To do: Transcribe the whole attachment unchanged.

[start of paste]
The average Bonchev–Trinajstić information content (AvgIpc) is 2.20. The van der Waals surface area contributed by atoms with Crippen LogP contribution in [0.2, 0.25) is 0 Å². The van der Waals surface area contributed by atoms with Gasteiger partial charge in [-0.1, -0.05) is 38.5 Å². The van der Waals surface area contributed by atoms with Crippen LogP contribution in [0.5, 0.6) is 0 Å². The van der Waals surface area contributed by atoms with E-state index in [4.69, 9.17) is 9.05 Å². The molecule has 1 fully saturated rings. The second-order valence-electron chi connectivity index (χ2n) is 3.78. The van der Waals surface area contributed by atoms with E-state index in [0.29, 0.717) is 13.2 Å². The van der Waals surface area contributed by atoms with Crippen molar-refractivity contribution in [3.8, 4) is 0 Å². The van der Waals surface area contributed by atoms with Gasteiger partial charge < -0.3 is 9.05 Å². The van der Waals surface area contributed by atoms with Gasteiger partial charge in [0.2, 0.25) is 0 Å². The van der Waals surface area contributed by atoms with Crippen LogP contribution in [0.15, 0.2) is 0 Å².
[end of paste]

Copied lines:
The average Bonchev–Trinajstić information content (AvgIpc) is 2.20. The van der Waals surface area contributed by atoms with Crippen LogP contribution in [0.2, 0.25) is 0 Å². The van der Waals surface area contributed by atoms with Gasteiger partial charge in [-0.1, -0.05) is 38.5 Å². The van der Waals surface area contributed by atoms with Crippen LogP contribution in [0.5, 0.6) is 0 Å². The van der Waals surface area contributed by atoms with E-state index in [4.69, 9.17) is 9.05 Å². The molecule has 1 fully saturated rings. The second-order valence-electron chi connectivity index (χ2n) is 3.78. The van der Waals surface area contributed by atoms with E-state index in [0.29, 0.717) is 13.2 Å². The van der Waals surface area contributed by atoms with Crippen molar-refractivity contribution in [3.8, 4) is 0 Å². The van der Waals surface area contributed by atoms with Gasteiger partial charge < -0.3 is 9.05 Å². The van der Waals surface area contributed by atoms with Gasteiger partial charge in [0.2, 0.25) is 0 Å². The van der Waals surface area contributed by atoms with Crippen LogP contribution in [0.15, 0.2) is 0 Å².